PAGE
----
By allowing ads to appear on this site, you support the local businesses who, in turn, support great local journalism.
Captivating audiences: Actor Billy Magnussen got his start in Forsyth County
Billy Magnussen
Billy Magnussen

This article appears in the March issue of 400 Life.

Renee Denney watched with equal parts admiration and horror. There went Billy Magnussen, a student at South Forsyth High School then in Denney’s theater class, scaling a 14-foot brick wall. It was the spring of 2003, when Denney allowed her senior students to direct a one-act play. She had just taught the class about the Theatre of the Absurd, a category of work that originated in Europe in the 1950s. Absurdist plays explore the notion that human existence is devoid of purpose, and they accordingly shun many of theater’s conventions. But pulling them off requires actors who are willing to also shun their own inhibitions; not exactly a high schooler’s strength.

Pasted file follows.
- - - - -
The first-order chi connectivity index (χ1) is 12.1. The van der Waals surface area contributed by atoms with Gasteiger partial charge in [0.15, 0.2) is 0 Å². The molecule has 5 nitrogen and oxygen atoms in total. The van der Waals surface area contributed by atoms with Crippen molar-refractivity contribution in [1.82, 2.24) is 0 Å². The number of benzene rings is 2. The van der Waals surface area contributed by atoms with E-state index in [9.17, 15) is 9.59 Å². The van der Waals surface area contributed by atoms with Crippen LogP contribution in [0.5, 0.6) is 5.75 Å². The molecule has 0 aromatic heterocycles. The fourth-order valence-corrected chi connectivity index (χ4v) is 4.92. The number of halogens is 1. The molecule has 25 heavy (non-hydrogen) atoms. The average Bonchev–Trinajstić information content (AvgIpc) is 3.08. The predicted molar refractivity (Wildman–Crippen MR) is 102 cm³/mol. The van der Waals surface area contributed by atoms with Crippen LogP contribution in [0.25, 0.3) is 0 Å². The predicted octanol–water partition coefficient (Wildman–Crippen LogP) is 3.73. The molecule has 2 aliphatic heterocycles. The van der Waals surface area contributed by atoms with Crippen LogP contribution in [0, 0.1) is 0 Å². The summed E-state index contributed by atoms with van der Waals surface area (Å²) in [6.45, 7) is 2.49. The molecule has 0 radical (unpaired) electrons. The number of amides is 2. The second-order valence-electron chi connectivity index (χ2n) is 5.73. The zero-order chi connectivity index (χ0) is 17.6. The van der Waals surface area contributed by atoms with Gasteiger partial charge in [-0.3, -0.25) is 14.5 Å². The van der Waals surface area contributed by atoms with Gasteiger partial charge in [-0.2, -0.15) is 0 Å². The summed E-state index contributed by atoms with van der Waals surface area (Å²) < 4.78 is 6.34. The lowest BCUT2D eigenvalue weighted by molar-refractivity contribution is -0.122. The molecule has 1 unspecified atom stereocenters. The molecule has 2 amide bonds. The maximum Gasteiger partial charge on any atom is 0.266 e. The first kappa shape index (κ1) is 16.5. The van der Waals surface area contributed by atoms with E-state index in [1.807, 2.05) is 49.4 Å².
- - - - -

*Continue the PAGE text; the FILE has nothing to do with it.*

Except for Magnussen. From the time Magnussen entered Kenney’s class on a whim his senior year, she found him to be game for anything, and that has been reflective of the trajectory of Magnussen’s acting career that has started to reach notable heights in the last couple years. His big break in the business was the role of Casey Hughes in the soap opera “As the World Turns” from 2008 until it was canceled in 2010. His first acclaimed role was as Spike, the “boy toy” of a famous actress (played by Sigourney Weaver) in the Broadway show “Vanya and Sonia and Masha and Spike,” for which Magnussen was nominated for a Tony Award. He has appeared in almost every genre of film and television, from action (“Birth of a Dragon”) to musicals (“Into The Woods”) to comedy (“Game Night”) to horror (CBS’s “Tell Me A Story”) and even political satire (“The Oath.”)

Magnussen’s profile has ascended accordingly. His supporting role as Ryan, a shallow-but-likable friend of stars Jason Bateman and Rachel McAdams, in “Game Night,” a black comedy thriller, drew rave reviews. So did his role in “Maniacs,” a Netflix mini-series featuring Jonah Hill and Emma Stone.